TUCSON, Ariz. - Pima County officials are looking at options beyond jail.
Since 2016, the misdemeanor population has been cut in half. But this year brings new challenges, reducing the felony population.
Terrance Cheung, director of Justice Reform Initiatives, says it starts with changing the way law enforcement and the judicial system looks at incarceration.
"What we do know, is that spending even one day in jail, if you are a nonviolent offender, really can have more devastating impacts on your moving forward," Cheung said.
Work began nearly three years ago with a grant from the John D. and Catherine T. MacArthur Foundation Safety and Justice Challenge.
The Pima County Adult Detention Center was averaging 2,100 inmates a day. Many of them were jailed for nonviolent misdemeanor offenses, like drug possession, shoplifting, and failure to appear in court.
Cheung says treatment is a better solution than jail for those with drug charges.
"It's still against the law. But if you're in jail, and not getting treatment, then does that really benefit somebody for staying in jail?" Cheung said.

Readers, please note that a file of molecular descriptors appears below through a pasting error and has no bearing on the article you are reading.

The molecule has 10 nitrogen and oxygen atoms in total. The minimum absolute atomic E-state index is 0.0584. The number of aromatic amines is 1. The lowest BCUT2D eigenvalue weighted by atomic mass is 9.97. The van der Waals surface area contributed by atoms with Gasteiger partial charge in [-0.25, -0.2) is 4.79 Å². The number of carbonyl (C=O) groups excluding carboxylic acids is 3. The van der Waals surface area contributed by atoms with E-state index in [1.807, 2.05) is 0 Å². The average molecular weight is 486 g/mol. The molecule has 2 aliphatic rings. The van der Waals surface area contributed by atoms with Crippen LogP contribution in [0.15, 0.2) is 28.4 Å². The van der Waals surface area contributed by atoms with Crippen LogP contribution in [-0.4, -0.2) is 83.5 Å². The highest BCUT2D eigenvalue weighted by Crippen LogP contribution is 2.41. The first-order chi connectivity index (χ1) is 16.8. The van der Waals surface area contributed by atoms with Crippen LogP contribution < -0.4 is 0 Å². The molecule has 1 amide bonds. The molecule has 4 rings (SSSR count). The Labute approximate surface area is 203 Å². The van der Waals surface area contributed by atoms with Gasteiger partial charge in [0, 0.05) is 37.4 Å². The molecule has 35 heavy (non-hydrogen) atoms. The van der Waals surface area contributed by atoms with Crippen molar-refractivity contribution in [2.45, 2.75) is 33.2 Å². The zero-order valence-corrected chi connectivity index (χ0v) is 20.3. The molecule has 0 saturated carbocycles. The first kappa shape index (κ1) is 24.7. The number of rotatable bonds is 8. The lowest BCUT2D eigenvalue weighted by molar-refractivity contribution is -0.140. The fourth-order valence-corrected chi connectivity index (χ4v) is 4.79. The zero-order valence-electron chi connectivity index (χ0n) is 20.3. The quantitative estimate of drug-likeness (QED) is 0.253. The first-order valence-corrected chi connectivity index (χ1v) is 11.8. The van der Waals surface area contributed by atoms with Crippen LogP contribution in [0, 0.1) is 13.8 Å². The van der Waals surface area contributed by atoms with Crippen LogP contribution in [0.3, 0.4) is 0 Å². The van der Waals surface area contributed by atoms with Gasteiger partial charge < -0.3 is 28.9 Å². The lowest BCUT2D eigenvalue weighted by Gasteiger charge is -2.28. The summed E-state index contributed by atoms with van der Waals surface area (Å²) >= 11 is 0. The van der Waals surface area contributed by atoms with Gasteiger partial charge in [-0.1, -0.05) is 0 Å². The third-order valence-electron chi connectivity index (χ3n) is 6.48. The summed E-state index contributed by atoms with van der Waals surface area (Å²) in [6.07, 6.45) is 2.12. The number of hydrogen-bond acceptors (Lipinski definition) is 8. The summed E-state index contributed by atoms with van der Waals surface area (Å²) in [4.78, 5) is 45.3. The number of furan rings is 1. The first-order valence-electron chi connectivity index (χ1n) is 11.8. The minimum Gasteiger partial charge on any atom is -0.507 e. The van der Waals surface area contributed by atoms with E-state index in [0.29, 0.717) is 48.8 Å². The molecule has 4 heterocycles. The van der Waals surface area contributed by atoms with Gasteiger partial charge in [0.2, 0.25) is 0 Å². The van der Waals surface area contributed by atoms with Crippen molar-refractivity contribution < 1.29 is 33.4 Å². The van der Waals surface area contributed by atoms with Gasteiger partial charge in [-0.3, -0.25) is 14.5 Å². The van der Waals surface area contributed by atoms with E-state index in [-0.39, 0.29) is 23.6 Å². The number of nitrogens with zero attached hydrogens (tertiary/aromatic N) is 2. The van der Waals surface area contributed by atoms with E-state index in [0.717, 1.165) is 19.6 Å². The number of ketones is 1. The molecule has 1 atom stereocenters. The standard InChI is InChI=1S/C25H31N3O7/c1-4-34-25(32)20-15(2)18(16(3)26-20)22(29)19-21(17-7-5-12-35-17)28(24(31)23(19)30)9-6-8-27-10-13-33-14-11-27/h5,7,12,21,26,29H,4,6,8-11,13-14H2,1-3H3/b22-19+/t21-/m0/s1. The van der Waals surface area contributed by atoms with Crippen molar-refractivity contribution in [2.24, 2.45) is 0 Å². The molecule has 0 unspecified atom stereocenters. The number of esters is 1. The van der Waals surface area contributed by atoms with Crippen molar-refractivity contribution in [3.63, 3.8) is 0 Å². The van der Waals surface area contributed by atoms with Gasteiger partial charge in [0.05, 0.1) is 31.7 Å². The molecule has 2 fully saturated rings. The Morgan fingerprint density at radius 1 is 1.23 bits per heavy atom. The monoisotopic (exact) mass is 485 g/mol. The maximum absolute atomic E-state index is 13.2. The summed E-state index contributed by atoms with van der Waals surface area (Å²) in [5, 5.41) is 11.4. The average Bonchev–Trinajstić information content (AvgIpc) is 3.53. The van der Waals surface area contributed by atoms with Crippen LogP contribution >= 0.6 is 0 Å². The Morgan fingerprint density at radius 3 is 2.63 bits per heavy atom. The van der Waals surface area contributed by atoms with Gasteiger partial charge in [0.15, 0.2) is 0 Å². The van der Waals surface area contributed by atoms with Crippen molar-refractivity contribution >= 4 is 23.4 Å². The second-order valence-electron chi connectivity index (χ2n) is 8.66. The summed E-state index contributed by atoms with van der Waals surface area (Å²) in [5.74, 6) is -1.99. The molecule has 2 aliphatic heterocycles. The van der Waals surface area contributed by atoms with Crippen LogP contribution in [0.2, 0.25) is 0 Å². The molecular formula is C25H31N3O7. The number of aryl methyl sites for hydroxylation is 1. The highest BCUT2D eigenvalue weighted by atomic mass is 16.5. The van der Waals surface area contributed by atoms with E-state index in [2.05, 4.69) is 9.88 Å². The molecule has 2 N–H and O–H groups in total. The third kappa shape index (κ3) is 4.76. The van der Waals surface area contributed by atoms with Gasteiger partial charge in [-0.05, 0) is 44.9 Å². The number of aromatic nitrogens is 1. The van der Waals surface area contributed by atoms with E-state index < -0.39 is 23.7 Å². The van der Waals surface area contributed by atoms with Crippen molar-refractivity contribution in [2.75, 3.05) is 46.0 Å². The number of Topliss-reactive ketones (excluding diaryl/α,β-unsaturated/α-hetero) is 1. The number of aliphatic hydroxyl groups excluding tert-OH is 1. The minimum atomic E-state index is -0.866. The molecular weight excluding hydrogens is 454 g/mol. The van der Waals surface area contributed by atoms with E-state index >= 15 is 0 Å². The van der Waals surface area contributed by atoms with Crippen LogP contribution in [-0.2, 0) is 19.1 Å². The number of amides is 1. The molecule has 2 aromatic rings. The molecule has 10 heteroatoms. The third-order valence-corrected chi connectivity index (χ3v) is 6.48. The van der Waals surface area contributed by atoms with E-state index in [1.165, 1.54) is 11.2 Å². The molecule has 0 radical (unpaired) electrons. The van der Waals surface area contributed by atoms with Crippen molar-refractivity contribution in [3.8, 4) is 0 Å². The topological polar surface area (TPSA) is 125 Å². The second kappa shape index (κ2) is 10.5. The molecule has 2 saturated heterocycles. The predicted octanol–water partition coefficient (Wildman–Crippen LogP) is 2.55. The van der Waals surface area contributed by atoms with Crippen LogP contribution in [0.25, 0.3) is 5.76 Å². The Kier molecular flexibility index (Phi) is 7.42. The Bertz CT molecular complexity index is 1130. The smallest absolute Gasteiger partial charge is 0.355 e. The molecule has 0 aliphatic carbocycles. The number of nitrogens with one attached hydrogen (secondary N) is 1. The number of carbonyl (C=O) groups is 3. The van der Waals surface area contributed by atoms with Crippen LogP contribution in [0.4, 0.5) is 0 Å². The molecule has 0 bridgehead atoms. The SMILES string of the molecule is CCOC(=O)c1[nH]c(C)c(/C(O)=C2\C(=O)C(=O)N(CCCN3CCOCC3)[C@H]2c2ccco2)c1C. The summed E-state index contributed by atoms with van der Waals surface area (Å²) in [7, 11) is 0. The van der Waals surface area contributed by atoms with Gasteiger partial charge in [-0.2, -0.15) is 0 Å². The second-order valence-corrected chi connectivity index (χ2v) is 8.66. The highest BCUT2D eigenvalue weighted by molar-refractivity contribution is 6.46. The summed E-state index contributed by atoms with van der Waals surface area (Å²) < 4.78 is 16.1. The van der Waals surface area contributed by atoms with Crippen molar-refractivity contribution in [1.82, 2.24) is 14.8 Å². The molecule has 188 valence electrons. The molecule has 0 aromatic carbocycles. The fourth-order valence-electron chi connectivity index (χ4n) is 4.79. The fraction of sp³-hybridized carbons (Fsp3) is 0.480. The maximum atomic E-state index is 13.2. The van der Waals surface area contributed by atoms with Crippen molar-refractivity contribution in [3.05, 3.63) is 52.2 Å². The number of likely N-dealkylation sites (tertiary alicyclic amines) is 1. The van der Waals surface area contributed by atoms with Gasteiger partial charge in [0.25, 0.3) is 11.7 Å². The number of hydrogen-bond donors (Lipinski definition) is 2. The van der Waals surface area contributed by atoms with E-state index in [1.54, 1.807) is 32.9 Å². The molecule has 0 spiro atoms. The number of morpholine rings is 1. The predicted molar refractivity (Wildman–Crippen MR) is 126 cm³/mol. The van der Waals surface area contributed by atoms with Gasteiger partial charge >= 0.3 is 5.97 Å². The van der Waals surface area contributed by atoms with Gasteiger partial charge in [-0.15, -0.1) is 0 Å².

By finding other options like housing or treatment, Cheung says reducing the misdemeanor population has been successful. The average jail population is between 1,800 and 1,900 inmates daily. But now they're noticing felonies have gone up.
This year, the county made a second application for the Safety and Justice Challenge grant to continue the work. Cheung says it's about making sure the right people find alternatives, not violent offenders.
"It's really the nonviolent offenders," Cheung said. "Should they be released to go back into the community to stay with their family? But still pay restitution in some way."
The goal is to reduce the jail population even further by 2021 to 1,574 daily inmates. That's enough to save taxpayers an estimated $2 million per year.